Human Ecology

, Volume 46, Issue 5, pp 717–726 | Cite as

Sea Swallowers and Land Devourers: Can Shark Lore Facilitate Conservation?

  • Frédéric TorrenteEmail author
  • Tamatoa Bambridge
  • Serge Planes
  • Jean Guiart
  • Eric G. Clua


Polynesians’ detailed observations of shark behaviour encompass the notion of a divinity, the fleeting image of a sky god, as well as potential source of food and valued tools. Due to prevailing cosmogony, sharks benefited from being a taboo species, historically limiting their exploitation. We examine how the reputedly fierce warriors of ‘Anaa (an atoll in Tuamotu archipelago, French Polynesia) came to be symbolically identified with a marine predator, being called “Parata,” the vernacular name of the oceanic whitetip shark Carcharinus longimanus. Both sharks and indigenous cultures are currently under threat in the East Pacific and we propose that an understanding of these sacred relationships could be used to help protect them.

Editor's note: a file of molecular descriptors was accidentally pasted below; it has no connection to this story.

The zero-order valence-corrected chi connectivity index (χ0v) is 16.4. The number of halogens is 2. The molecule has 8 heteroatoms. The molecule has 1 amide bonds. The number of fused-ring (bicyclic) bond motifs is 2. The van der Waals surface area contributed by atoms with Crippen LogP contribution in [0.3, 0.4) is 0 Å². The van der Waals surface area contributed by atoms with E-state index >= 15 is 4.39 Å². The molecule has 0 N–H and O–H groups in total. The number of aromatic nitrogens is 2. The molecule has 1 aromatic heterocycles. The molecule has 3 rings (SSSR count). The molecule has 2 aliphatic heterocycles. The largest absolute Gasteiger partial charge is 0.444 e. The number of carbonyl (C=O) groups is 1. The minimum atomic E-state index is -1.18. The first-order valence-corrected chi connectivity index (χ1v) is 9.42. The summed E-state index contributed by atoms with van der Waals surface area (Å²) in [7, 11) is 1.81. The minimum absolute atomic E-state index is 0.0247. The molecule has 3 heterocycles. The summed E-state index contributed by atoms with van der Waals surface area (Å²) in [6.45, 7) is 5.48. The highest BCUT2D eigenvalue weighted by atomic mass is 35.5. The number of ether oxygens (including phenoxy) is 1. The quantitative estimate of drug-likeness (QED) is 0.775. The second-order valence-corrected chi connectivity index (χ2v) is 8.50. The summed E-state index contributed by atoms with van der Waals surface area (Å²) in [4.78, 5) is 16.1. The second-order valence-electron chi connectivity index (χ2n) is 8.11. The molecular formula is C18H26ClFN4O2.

Pacific Ocean cultures Tuamotu archipelago Polynesian religion Oceanic whitetip shark (Carcharhinus longimanus) Zoomorphism Traditional ecological knowledge (TEK) 



This study has benefitted from the kind support of the cultural association of Putahi-haga-no-Ganā, in particular Joana, Teuanui and Maxime Hauata, Léonie Gatata and Rosalie Aumeran and the council of ancients of ‘Anaa atoll.


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Authors and Affiliations

  1. 1.Centre de Recherches Insulaires et Observatoire de l’Environnement (CRIOBE)USR3278 EPHE-CNRS-UPVDPapetoaiFrench Polynesia
  2. 2.Maison des Sciences de l’Homme du PacifiqueUSR2003 CNRS- Université de la Polynésie françaiseFaaaFrench Polynesia
  3. 3.Labex CORAIL, Laboratoire d’ExcellenceCRIOBE Moorea and PerpignanMooreaFrench Polynesia
  4. 4.Department of EthnologyNational Museum of Natural HistoryParisFrance

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